• Madeline Walz

Day 5: The last thing you touched is trying to kill your protagonist. Explain why.

The full prompt said to not count things like the computer, mouse, screen, etc. That meant the last object I'd touched that would count was the stair railing. How does a railing attack someone? The only way, I decided, was if the house was haunted. While I do like ghost stories, I don't normally write them. I tend to stick with science fiction and fantasy. This is my first attempt at writing something in this genre.

Susan was starting to regret breaking into the old house. It had been her friend’s idea – go inside the old Rawlins house and see if it really was haunted.

“Why not?” Susan had said. “There’s no such thing as ghosts.”

Now that the house was trying to kill them, she knew it wasn’t true.

It hadn’t started out that bad. Lights flickered on and off, things moved when they weren’t looking, and their flashlights were erratic at best. Nothing unusual for a haunted place, according to Susan’s friend.

Then, around midnight, it got worse. Doors slammed open and shut on their own, often coming close to hitting the two girls as they passed by. While exploring the kitchen, Susan’s friend was shoved towards the stove, which had turned itself on. In the living room, the chandelier fell from the ceiling while Susan was passing under it. If not for the sound of creaking screws and her friend’s quick reflexes, she would have been crushed.

Despite these and other incidents, Susan’s friend insisted they finish exploring the house.

“We haven’t gotten upstairs yet,” she said.

Susan protested but soon found herself at the base of the stairs to the second floor. She was starting to feel sick. She felt like someone was watching her, with the kind of glare that you felt in your soul. When she told her friend, she just laughed.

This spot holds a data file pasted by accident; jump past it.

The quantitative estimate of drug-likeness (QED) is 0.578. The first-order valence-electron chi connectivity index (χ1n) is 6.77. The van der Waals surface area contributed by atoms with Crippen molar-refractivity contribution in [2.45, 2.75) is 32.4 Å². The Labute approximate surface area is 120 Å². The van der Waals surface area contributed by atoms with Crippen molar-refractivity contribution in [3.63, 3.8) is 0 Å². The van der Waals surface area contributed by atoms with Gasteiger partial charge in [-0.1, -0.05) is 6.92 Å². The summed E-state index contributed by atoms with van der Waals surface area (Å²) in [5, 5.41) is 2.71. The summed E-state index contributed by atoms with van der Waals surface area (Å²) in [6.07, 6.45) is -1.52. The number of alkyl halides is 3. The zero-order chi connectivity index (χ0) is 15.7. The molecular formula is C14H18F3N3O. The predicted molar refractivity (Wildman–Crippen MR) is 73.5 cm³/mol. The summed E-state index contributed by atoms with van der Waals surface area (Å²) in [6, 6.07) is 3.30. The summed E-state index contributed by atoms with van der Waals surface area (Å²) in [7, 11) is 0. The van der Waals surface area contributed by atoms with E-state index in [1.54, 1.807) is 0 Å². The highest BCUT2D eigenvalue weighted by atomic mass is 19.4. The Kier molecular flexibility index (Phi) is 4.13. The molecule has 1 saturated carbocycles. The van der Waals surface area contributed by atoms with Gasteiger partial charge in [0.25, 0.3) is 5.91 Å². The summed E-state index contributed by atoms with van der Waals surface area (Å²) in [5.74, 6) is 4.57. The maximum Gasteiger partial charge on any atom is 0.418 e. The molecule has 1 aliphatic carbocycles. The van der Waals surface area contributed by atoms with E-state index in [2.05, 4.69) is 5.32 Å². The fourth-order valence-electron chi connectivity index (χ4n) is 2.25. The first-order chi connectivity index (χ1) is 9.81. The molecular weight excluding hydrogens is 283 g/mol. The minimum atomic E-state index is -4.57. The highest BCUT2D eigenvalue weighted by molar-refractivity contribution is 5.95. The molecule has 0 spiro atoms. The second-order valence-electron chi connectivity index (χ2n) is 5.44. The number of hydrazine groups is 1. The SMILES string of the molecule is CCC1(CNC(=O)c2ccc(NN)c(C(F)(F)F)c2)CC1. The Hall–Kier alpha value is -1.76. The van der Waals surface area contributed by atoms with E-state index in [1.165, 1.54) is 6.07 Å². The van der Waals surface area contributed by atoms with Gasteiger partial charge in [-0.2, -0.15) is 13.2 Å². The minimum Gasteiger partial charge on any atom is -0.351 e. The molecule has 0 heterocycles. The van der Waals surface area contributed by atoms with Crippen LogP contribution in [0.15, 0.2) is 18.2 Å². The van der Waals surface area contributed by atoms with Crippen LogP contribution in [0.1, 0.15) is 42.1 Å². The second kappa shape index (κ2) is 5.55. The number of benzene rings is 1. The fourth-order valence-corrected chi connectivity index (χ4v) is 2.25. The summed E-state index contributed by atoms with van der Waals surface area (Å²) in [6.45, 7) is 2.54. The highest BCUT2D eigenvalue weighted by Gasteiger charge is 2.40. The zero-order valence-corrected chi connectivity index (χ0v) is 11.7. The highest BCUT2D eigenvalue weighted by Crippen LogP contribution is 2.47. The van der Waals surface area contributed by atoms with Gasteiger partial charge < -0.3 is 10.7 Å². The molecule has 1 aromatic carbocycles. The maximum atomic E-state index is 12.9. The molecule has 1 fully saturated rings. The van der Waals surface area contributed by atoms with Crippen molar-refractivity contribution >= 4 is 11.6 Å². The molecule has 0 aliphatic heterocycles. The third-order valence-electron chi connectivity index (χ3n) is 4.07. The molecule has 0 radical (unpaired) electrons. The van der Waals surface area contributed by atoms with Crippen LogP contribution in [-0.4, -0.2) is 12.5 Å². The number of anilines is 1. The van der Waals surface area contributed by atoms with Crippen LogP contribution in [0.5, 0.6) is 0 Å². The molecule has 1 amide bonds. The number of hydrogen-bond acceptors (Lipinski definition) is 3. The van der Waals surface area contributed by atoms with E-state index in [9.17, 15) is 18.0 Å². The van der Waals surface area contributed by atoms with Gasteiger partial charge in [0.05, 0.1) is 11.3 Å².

“Stop thinking so much,” she said. “You’ll freak yourself out.”

Too late for that, Susan thought, but she followed her friend upstairs, both of them trailing one hand along the iron railing.

They were about halfway up when it happened. The railing, which a moment before had been smooth, bristled under her hand. She whipped her fingers away from the spikes, but it was too late. She had already been cut. On the stair above Susan, her friend was clutching her own injured hand and staring at the railing.

For the first time since arriving at the house, she looked afraid.

Before they could do anything else, the lights went out. The feeling of being watched grew stronger. Susan was sure now that something was there, and it was not happy.

“Time to go,” her friend said.

Sighing with relief, Susan turned and went down the stairs, her friend right behind her.

“I hope the door is still unlocked,” her friend said.

Susan froze. “What do you mean, you hope the door is unlocked?”

“In TV shows, sometimes the front door locks.”

“Why didn’t you say something sooner?”

“I didn’t –”

There was a crash upstairs, as if something big had fallen. More crashes echoed through the house, getting closer to the stairs.

“Run!” Susan’s friend hissed.

They took off as fast as they could for the front door, as the crashing sounds started down the stairs.

Please let the door be unlocked.

Cover image by Ján Jakub Naništa on Unsplash.

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